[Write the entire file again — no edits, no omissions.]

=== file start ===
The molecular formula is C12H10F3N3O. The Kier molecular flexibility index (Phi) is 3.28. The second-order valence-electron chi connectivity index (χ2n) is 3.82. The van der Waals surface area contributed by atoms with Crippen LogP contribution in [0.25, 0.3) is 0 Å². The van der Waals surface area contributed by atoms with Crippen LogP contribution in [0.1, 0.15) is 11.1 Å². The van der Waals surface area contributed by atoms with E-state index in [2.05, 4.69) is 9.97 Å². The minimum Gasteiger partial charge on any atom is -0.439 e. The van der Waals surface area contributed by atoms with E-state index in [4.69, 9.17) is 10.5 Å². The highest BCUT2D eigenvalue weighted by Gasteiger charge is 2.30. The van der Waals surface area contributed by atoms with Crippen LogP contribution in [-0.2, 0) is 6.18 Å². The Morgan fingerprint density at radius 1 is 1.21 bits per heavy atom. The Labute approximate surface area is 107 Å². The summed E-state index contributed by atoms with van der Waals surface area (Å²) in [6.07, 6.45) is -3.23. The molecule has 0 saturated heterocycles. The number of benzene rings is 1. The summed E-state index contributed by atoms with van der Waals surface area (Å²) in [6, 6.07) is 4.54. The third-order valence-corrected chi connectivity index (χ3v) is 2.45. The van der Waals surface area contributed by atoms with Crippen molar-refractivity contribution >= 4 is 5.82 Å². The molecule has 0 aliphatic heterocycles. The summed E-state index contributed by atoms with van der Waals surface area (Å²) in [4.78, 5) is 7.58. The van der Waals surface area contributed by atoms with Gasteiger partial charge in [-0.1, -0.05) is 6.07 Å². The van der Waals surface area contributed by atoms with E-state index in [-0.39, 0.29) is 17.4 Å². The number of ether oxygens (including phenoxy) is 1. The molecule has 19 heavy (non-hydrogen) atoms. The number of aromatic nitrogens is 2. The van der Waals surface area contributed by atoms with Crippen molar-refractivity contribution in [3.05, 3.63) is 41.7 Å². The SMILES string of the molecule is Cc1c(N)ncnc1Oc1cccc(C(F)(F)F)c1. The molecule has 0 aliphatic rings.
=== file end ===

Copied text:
The molecular formula is C12H10F3N3O. The Kier molecular flexibility index (Phi) is 3.28. The second-order valence-electron chi connectivity index (χ2n) is 3.82. The van der Waals surface area contributed by atoms with Crippen LogP contribution in [0.25, 0.3) is 0 Å². The van der Waals surface area contributed by atoms with Crippen LogP contribution in [0.1, 0.15) is 11.1 Å². The van der Waals surface area contributed by atoms with E-state index in [2.05, 4.69) is 9.97 Å². The minimum Gasteiger partial charge on any atom is -0.439 e. The van der Waals surface area contributed by atoms with E-state index in [4.69, 9.17) is 10.5 Å². The highest BCUT2D eigenvalue weighted by Gasteiger charge is 2.30. The van der Waals surface area contributed by atoms with Crippen LogP contribution in [-0.2, 0) is 6.18 Å². The Morgan fingerprint density at radius 1 is 1.21 bits per heavy atom. The Labute approximate surface area is 107 Å². The summed E-state index contributed by atoms with van der Waals surface area (Å²) in [6.07, 6.45) is -3.23. The molecule has 0 saturated heterocycles. The number of benzene rings is 1. The summed E-state index contributed by atoms with van der Waals surface area (Å²) in [6, 6.07) is 4.54. The third-order valence-corrected chi connectivity index (χ3v) is 2.45. The van der Waals surface area contributed by atoms with Crippen molar-refractivity contribution >= 4 is 5.82 Å². The molecule has 0 aliphatic heterocycles. The summed E-state index contributed by atoms with van der Waals surface area (Å²) in [4.78, 5) is 7.58. The van der Waals surface area contributed by atoms with Gasteiger partial charge in [-0.1, -0.05) is 6.07 Å². The van der Waals surface area contributed by atoms with E-state index in [-0.39, 0.29) is 17.4 Å². The number of ether oxygens (including phenoxy) is 1. The molecule has 19 heavy (non-hydrogen) atoms. The number of aromatic nitrogens is 2. The van der Waals surface area contributed by atoms with Crippen molar-refractivity contribution in [3.05, 3.63) is 41.7 Å². The SMILES string of the molecule is Cc1c(N)ncnc1Oc1cccc(C(F)(F)F)c1. The molecule has 0 aliphatic rings.